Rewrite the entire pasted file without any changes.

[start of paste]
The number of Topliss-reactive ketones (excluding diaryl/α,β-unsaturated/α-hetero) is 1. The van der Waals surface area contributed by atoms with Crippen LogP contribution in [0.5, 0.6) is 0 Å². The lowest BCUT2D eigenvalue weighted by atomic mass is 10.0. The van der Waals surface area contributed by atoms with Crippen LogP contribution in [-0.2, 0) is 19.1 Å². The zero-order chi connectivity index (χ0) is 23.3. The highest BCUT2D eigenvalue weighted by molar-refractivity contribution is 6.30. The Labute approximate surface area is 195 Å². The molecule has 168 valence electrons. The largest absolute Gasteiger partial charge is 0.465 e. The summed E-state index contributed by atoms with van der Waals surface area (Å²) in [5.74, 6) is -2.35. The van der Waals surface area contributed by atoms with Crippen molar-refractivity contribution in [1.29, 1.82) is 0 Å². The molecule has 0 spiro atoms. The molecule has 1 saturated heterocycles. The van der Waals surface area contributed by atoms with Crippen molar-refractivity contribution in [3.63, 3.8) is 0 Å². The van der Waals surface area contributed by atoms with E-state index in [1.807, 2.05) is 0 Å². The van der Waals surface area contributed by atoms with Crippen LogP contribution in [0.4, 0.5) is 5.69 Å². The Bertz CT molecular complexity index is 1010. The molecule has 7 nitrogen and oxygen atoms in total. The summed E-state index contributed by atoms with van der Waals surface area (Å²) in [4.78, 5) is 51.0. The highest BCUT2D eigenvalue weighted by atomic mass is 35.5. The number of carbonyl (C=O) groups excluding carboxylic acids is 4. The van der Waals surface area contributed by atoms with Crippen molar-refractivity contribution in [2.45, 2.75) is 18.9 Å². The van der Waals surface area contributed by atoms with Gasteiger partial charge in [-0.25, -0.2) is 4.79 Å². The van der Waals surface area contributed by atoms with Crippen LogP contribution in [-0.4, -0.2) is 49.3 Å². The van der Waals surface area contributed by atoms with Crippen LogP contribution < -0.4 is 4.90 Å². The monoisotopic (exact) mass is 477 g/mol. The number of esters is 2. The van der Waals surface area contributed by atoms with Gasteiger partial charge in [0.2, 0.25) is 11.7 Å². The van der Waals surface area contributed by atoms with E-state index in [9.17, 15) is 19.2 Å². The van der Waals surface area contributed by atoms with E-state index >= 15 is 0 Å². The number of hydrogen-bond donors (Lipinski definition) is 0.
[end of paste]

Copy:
The number of Topliss-reactive ketones (excluding diaryl/α,β-unsaturated/α-hetero) is 1. The van der Waals surface area contributed by atoms with Crippen LogP contribution in [0.5, 0.6) is 0 Å². The lowest BCUT2D eigenvalue weighted by atomic mass is 10.0. The van der Waals surface area contributed by atoms with Crippen LogP contribution in [-0.2, 0) is 19.1 Å². The zero-order chi connectivity index (χ0) is 23.3. The highest BCUT2D eigenvalue weighted by molar-refractivity contribution is 6.30. The Labute approximate surface area is 195 Å². The molecule has 168 valence electrons. The largest absolute Gasteiger partial charge is 0.465 e. The summed E-state index contributed by atoms with van der Waals surface area (Å²) in [5.74, 6) is -2.35. The van der Waals surface area contributed by atoms with Crippen molar-refractivity contribution in [1.29, 1.82) is 0 Å². The molecule has 0 spiro atoms. The molecule has 1 saturated heterocycles. The van der Waals surface area contributed by atoms with Crippen molar-refractivity contribution in [3.63, 3.8) is 0 Å². The van der Waals surface area contributed by atoms with E-state index in [1.807, 2.05) is 0 Å². The van der Waals surface area contributed by atoms with Crippen LogP contribution in [0.4, 0.5) is 5.69 Å². The Bertz CT molecular complexity index is 1010. The molecule has 7 nitrogen and oxygen atoms in total. The summed E-state index contributed by atoms with van der Waals surface area (Å²) in [4.78, 5) is 51.0. The highest BCUT2D eigenvalue weighted by atomic mass is 35.5. The number of carbonyl (C=O) groups excluding carboxylic acids is 4. The van der Waals surface area contributed by atoms with Crippen molar-refractivity contribution in [2.45, 2.75) is 18.9 Å². The van der Waals surface area contributed by atoms with Gasteiger partial charge in [-0.25, -0.2) is 4.79 Å². The van der Waals surface area contributed by atoms with Crippen LogP contribution in [-0.4, -0.2) is 49.3 Å². The van der Waals surface area contributed by atoms with Crippen LogP contribution < -0.4 is 4.90 Å². The monoisotopic (exact) mass is 477 g/mol. The number of esters is 2. The van der Waals surface area contributed by atoms with Gasteiger partial charge in [0.2, 0.25) is 11.7 Å². The van der Waals surface area contributed by atoms with E-state index in [9.17, 15) is 19.2 Å². The van der Waals surface area contributed by atoms with E-state index >= 15 is 0 Å². The number of hydrogen-bond donors (Lipinski definition) is 0.